1. I didn’t mind Ai having androphobia be a major incentive for her to not want to encounter male fans or incentive for her to be pleased with not having to encounter boys at the all-girls academy. It also helps make it easier to be wary of some of the sketchier guys in this show since Ai’s experience in the entertainment industry would only have her be familiarized with the deceitful or perverse dudes of the world. Where it’s hard to be mad at Ai for perceiving men this way when the dudes she came across were likely bad enough to warrant Ai to be distrustful of men, especially men who know she’s an idol.

    However, Sarasa hadn’t done anything horrible to warrant Ai having a personal vendetta against her to the point where she grows arrogant and questions why she’d even be talented enough to be there. It was really irrational and mean, especially when any other on-screen appearance of Sarasa was her being excited about the chance to have the chance to train to be an actress. It’s an odd complaint because I can find mean-spiritedness amusing, but it was upsetting to see Ai kick the puppy by laying into Sarasa when she’s just happy to be there.

    I guess you could say that Ai’s initial distrust in Sarasa is a hurdle she has to come across to re-gain her trust in anyone who presents themselves as a possible friend to her. Where Sarasa would be able to help her overcome her disassociation from those around her by offering a more earnest friendship than she thought she’d get after she was rushed into graduation.

    1. Hey Choya! Glad to see you here!
      What I meant about Ai’s experiences being marred was not her encounters with men, but rather that the result of her collection of different traumas (her relationship with her mother, the media/backlash and men) are so ‘heavy’ that they affect how she experiences events that would otherwise bring her joy/happiness, such as attending her first day at the academy. One similarity I could find amongst her reaction to these traumas is the complete communication shut off. For example: when she tried to set a boundary with a creepy fan, she faced backlash. Whatever happened with her mother, they clearly face communication issues, neither can she share some positive news nor can she honestly communicate what she feels.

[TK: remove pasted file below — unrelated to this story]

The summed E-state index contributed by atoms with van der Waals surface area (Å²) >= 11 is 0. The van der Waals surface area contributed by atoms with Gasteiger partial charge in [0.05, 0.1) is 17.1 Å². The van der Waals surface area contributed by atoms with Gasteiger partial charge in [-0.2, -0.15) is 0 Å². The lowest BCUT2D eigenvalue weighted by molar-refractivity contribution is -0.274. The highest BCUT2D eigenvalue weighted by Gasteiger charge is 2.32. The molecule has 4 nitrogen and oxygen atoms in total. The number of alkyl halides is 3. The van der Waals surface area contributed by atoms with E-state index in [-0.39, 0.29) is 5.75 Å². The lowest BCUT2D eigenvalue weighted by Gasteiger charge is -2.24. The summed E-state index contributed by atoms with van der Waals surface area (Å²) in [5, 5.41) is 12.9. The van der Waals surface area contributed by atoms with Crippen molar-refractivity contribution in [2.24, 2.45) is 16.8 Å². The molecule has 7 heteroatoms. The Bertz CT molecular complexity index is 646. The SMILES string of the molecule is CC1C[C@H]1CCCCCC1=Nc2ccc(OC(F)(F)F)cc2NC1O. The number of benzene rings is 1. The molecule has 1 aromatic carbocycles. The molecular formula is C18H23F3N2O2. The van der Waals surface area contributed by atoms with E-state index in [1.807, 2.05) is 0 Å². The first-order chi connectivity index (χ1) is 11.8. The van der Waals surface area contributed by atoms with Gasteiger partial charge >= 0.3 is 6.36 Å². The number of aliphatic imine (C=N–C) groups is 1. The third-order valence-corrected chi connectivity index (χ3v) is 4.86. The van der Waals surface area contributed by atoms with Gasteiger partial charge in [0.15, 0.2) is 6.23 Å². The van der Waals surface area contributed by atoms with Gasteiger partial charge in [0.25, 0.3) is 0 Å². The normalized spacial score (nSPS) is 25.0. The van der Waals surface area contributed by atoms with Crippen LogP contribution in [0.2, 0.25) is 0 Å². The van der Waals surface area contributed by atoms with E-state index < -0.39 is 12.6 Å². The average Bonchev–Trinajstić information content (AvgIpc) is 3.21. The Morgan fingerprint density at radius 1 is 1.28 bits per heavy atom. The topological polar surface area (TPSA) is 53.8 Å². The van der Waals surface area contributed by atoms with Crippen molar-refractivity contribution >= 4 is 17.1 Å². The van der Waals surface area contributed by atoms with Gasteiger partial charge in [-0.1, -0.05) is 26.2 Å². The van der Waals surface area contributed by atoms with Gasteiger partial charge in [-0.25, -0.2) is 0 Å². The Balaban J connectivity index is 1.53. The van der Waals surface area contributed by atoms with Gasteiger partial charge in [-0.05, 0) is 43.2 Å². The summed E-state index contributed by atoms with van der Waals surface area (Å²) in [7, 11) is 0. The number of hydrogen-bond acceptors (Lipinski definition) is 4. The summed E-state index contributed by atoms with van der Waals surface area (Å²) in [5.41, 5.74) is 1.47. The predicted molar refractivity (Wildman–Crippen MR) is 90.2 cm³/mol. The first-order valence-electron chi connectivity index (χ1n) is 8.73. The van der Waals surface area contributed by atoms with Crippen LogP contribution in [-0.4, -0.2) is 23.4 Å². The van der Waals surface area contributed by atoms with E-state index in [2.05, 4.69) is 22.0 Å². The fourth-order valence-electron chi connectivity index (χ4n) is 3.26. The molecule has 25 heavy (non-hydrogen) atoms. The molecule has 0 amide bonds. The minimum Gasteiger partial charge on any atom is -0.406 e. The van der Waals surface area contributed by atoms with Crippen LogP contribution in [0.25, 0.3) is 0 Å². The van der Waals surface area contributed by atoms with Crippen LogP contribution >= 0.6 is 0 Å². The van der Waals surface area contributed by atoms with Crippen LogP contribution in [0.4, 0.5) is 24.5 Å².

Somehow speaking up for herself seems to not have resulted in good things for Ai, so she shuts off. That seems to me like what would explain why Sarasa triggered her so much, because this exactly what Sarasa does: she is fearlessly and unapologetically herself, she doesn’t “have” to deal with any kind of consequences like Ai did.

      Her suspicion around men is far from being unfounded, you are right on the money, it has often been portrayed in Japanese media how unpleasant, inconvenient and obsessive male idol fans can be. Yet instead of being taken over by fear and panicking, in the future we might see her stand up for her boundaries. My guess is that a lot of Ai’s character growth will revolve around communication.

      At least our puppy Starry-eyed golden retriever doesn’t take things personally! I can also see the trust thing coming into play as well, since Ai was part of an idol band, it makes you wonder how did the other girls treat her.

      Thanks for sharing your thoughts!

  2. Sarasa said it was a sekuhara because the captain said “sugoi dekai”, which means really big but without any context, Sarasa kind of made a little joke about sekuhara that the captain was probably referring to her chest, but the captain really meant Sarasa’s height.

  3. For the sexual harassment bit, it actually made loads of sense to me. Commenting on body form, whether it be width, shape, or height can all constitute as sexual harassment even if the captain himself has no intentions at poking fun at or belittling Sarasa’s height in this instance. It is unfortunately still common for women in Japan to have to deal with a lot of slack about their height. Either you’re too short and considered childish for that or you’re too tall and mocked for being masculine or bigger than a lot of guys (largely in part by men who have inferiority complexes about their shorter height). There’s no end to it and there’s never a zone where one is free from such judgment.

    1. Looking back at the scene and considering Sarasa’s tone when she made that comment, I agree with danes256 take on it.
      By definition sexual harassment is a behavior characterized by the making of unwelcome and inappropriate sexual remarks or physical advances in a workplace or other professional or social situation.

      So the vague use of the word ‘big’–which he meant her height, but could just as easily have meant her boobs–would fit more into her jab rather than actually the case of female height discrimination. Yet your point is also a valid observation of how backwards this whole height thing still is in Japan.